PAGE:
The Struts work the room as their 2017 tour leaves fans wanting more

By Doug Koztoski

One thing is for sure: The Struts frontman Luke Spiller knows how to make an entrance. After the two opening acts performed and the crowd was ready for the main event in Baltimore in May, lead guitarist Adam Slack, bassist Jed Elliott and drummer Gethin Davies provided the rocking musical bed with “Put Your Hands Up” as Spiller was announced and he dashed onstage. Of course, the crowd roared. As expected, Spiller returned the favor with powerful vocals, strutting around the stage in glitzy attire.

For the next hour and fifteen minutes the sold-out crowd put their hands up, bounced up and down, sang along with and without prompting from Spiller and his bandmates and made this stop on The Struts 2017 tour, one that left the audience smiling, often, like Spiller, with maybe not as much face glitter as the singer, on average.

Even though The Struts and their hard rocking sound have opened for The Rolling Stones, in front of some 80,000, Baltimore’s Rams Head Live!, about 45 minutes north of Washington, D.C., a venue that holds about 1,500 people, was an excellent spot to see the group whether you were standing on the main floor, close to the stage, or up above on the next level. Spiller and Co. seemed to connect with everyone, and have a great time doing it, from those that even glanced at the stage, to a few that kept their eyes shut and just absorbed the music.

Other highlights in the main part of the concert included their hits “Kiss This” and “Put Your Money On Me,” as well as another that should have charted: “Dirty Sexy Money.”

For the encore, where Spiller was dressed like a combination of a clean-shaven Uncle Sam (from the iconic single finger pointing war poster from decades past) and early career Elton John fashion choices, the band returned to play two songs: “Could Have Been Me,” one of their best known tunes and “Where Did She Go.” A satisfying enough finish to a point, but like many a Chinese food dinner, soon afterwards one felt like wanting more, but perhaps that was by design. Their first album, anyway, is titled “Everybody Wants,” so maybe less is more, for now.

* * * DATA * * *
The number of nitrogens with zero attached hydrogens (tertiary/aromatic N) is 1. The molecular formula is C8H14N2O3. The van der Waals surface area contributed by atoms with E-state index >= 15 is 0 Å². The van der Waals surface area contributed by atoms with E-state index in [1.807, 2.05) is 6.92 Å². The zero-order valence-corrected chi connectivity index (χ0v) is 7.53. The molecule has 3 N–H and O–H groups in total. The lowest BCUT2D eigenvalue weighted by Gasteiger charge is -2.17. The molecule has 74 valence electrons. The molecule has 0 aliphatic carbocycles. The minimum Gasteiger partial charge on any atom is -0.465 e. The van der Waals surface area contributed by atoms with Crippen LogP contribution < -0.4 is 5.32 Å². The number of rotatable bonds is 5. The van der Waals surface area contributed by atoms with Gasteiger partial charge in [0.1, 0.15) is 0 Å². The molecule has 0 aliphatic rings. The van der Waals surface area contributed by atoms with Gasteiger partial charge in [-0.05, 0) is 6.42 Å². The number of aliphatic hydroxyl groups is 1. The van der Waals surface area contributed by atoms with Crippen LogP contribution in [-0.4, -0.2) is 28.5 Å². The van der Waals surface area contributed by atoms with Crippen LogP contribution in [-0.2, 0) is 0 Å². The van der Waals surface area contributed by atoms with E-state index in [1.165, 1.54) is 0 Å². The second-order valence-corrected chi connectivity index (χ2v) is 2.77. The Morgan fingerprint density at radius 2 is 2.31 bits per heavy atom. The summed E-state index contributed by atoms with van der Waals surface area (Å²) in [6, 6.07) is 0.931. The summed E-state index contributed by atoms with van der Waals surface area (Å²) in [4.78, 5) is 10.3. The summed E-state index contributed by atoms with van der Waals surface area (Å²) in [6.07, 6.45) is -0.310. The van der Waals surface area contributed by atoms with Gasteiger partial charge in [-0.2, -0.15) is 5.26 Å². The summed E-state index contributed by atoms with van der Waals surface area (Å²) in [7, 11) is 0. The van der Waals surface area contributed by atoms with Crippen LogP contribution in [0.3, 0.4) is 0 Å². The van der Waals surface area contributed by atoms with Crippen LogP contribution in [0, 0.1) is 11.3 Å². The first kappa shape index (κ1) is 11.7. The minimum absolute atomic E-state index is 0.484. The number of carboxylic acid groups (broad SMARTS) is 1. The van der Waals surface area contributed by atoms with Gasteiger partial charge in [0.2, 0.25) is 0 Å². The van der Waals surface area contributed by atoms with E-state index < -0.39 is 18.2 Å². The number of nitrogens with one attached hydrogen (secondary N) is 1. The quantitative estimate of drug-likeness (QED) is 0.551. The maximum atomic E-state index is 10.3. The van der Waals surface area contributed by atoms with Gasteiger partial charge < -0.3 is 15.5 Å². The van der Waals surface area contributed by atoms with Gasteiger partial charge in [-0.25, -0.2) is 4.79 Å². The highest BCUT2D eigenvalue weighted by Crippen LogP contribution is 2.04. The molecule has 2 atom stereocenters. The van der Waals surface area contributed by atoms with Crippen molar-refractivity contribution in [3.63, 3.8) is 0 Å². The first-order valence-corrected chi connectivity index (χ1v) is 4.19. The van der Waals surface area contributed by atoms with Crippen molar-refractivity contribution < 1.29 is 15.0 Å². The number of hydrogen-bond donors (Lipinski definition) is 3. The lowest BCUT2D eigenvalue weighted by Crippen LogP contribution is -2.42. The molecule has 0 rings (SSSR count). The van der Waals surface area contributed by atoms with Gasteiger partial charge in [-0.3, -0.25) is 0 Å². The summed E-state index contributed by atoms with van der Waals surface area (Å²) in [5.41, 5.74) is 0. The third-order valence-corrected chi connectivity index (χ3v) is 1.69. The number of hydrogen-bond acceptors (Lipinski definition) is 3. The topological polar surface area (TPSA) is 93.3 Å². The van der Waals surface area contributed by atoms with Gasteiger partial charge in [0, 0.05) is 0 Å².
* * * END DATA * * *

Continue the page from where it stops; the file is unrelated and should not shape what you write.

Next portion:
Just a couple things detracted from the concert: Mainly, the too short 13-song set. The band needs another album or two under their belt to have an expanded catalog to choose from. In the meantime, the foursome should utilize at least one or two cover versions that they have already done well including “Royals” by Lorde, Daft Punk’s “Get Lucky,” the rock anthem “We Will Rock You” by Queen, and The Rolling Stones classic “Jumpin’ Jack Flash.”

Otherwise, on a couple of songs at the Baltimore venue, the bass needed to be dialed back a little and Spiller’s vocals needed to be turned up.

The one song that seemed noticeably absent from their too brief set comes from their 2014 “Kiss This” EP; “Matter of Time,” a occasionally spicy but always rocking song that would have had the crowd bouncing once again, just as they most likely will when The Struts release their next album, which Spiller alluded to that night in Baltimore, saying they were working on it.

The new album will certainly bring some spunk, some grit and a few memorable songs from a band that seems to have the energy, drive and talent to launch to the next level, as the one song concludes: “So plain to see, so blatantly, It’s just a matter of time.”

Photo courtesy of Doug Koztoski

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